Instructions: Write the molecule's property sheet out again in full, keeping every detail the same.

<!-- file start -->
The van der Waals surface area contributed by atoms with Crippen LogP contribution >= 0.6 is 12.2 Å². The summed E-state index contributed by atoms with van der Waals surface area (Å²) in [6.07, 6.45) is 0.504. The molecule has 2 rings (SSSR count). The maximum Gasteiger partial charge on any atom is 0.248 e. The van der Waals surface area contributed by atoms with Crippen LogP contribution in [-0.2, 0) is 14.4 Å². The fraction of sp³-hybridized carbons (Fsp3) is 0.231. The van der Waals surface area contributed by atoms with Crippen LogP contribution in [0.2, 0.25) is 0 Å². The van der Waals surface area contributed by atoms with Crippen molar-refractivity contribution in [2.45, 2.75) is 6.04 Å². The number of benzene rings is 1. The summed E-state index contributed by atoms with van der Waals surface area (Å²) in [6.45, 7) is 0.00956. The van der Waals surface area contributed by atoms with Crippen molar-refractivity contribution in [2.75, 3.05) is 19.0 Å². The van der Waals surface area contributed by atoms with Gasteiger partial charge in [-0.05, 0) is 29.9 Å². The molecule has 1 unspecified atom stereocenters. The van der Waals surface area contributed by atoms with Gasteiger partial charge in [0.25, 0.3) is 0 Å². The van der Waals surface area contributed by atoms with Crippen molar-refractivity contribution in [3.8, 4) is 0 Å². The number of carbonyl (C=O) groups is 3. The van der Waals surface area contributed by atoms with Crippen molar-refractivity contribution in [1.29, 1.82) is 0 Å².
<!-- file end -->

The van der Waals surface area contributed by atoms with Crippen LogP contribution >= 0.6 is 12.2 Å². The summed E-state index contributed by atoms with van der Waals surface area (Å²) in [6.07, 6.45) is 0.504. The molecule has 2 rings (SSSR count). The maximum Gasteiger partial charge on any atom is 0.248 e. The van der Waals surface area contributed by atoms with Crippen LogP contribution in [-0.2, 0) is 14.4 Å². The fraction of sp³-hybridized carbons (Fsp3) is 0.231. The van der Waals surface area contributed by atoms with Crippen LogP contribution in [0.2, 0.25) is 0 Å². The van der Waals surface area contributed by atoms with Crippen molar-refractivity contribution in [2.45, 2.75) is 6.04 Å². The number of benzene rings is 1. The summed E-state index contributed by atoms with van der Waals surface area (Å²) in [6.45, 7) is 0.00956. The van der Waals surface area contributed by atoms with Crippen molar-refractivity contribution in [2.75, 3.05) is 19.0 Å². The van der Waals surface area contributed by atoms with Gasteiger partial charge in [-0.05, 0) is 29.9 Å². The molecule has 1 unspecified atom stereocenters. The van der Waals surface area contributed by atoms with Gasteiger partial charge in [0.25, 0.3) is 0 Å². The van der Waals surface area contributed by atoms with Crippen molar-refractivity contribution in [3.8, 4) is 0 Å². The number of carbonyl (C=O) groups is 3. The van der Waals surface area contributed by atoms with Crippen molar-refractivity contribution in [1.29, 1.82) is 0 Å².